Trial and Error: An Oxford Anthology of Legal Stories includes excerpts from novels such Harper Lee’s To Kill a Mockingbird and Anthony Trollope’s Lady Anna.  Also included are short stories, for example Philip Roth’s “Eli, the Fanatic.”  Still more legal stories are found in Best Legal Stories and Best Legal Stories 2, both edited by John Welcome.

Finally, if you’re interested in pursuing more courtroom fiction, Jon L. Breen’s bibliography Novel Verdicts: A Guide to Courtroom Fiction provides descriptions of over 400 novels and short story collections published before 1984.

You gave the Law Library an outstanding return rate on the recent Student Survey, and we are pouring over the results now.  For those of you who commented that you wish the library had a certain book or other items, we don’t want you to be bereft any longer.  These were here all along:

New York Times and Wall St. Journal – How could we all live without these daily newspapers?  The current issues are on the Circulation Desk counter and then available behind the desk for one month.

Israeli Human Rights Yearbook – Computers are so literal.  You have to type in the Title correctly, or they will be contrary.  The title is Israel Yearbook on Human Rights, and the Law Library has all volumes 1-41, from 1971-2011, on the new ground floor at K3236.3 .I87.

Model Penal Code Online –That’s available on your friends Westlaw (ULS-MPC) and Lexis (MODPEN).

Tribal Codes and Cases – Check out HeinOnline.  It’s not just for journals any more!  Go to the American Indian Law Collection. “With nearly 800 unique titles and more than 765,000 pages dedicated to American Indian Law, this collection includes an expansive archive of treaties, federal statutes and regulations, federal case law, tribal codes, constitutions, and jurisprudence.”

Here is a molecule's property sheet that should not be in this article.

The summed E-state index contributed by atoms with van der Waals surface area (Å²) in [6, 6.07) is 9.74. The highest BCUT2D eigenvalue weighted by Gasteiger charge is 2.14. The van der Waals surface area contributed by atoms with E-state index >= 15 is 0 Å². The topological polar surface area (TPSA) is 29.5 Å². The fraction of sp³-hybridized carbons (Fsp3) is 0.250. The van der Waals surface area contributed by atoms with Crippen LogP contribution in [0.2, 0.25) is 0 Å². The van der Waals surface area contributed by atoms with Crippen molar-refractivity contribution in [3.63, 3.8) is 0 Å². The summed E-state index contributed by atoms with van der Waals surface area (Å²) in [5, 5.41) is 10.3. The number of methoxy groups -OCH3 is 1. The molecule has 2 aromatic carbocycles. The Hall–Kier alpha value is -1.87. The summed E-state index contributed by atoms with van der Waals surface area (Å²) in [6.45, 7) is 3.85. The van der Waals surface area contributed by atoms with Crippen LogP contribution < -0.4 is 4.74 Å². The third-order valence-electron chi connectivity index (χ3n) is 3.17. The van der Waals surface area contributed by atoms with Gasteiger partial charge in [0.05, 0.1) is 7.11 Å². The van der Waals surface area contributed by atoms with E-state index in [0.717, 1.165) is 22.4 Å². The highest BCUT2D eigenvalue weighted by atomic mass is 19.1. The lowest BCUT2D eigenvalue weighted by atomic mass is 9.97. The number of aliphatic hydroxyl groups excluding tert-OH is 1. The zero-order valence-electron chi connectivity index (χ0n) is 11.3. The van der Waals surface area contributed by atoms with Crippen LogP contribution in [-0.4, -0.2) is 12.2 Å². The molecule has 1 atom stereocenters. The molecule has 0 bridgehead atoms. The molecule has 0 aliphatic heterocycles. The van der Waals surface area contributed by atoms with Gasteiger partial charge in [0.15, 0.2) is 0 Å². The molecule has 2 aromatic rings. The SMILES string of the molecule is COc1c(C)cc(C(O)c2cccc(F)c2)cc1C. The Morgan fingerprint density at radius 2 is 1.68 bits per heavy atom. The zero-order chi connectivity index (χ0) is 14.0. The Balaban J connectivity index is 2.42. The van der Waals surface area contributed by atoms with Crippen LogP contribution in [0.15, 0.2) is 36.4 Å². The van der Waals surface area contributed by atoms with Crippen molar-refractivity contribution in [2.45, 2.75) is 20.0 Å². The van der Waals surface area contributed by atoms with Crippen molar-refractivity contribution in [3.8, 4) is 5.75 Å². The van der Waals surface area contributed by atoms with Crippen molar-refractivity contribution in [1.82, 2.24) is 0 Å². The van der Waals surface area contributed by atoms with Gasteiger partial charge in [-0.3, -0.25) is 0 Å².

Chinese Law Dictionary – Two good ones are in the reference collection in the Reading Room, alcove 3.  英汉-汉英双向法律词典 = An English-Chinese and Chinese-English Two-Way Law Dictionary at K52.C5 Y59x.7 and Ying Han fa lü ci dian = English-Chinese Dictionary of Law at K52.C5 Y566x.

Terry Pratchett and dogs – Olin Library has all of this author’s books and will send them to the Law Library for you to pick up.  Just find the title you want in the online catalog and click the REQUESTS button at the top.  Then select BOOK DELIVERY SYSTEM from the drop-down menu at the bottom; click OK.  Select Law Circulation for where you will pick it up.

Be sure and check with a reference librarian if you aren’t finding what you need.  We’ll be happy to help!

Need a break from casebooks, hornbooks, Restatements, and cite-checking?  Give yourself a diversion with a bestseller.  The Law Library has a new collection of popular reading materials just added to the Law Library’s Reserve area located behind the Circulation Desk.  The books are available for a two week loan period with one renewal allowed.  Sample titles include:

Malcolm X: A Life of Reinvention, by Manning Marable

The Litigators, by John Grisham

Too Big to Fail, by Andrew Ross Sorkin

Water for Elephants, by Sara Gruen

Steve Jobs, by Walter Isaacson

The Law Library is pleased to announce its new exhibit of recently acquired Supreme Court bobbleheads. Created and distributed by The Green Bag, each wobbly Justice is fashioned in the interest of “scholarly artistry,” simply for the fun of it. The bobbleheads, together with explanatory notes, are available for viewing in the Law Library’s Reading Room display cases throughout the spring semester.

The Green Bag is a self-described “quarterly journal of short, readable, useful, and sometimes entertaining legal scholarship.” The Law Library thanks Ross E. Davies, Editor in Chief of The Green Bag, for his assistance in building the collection.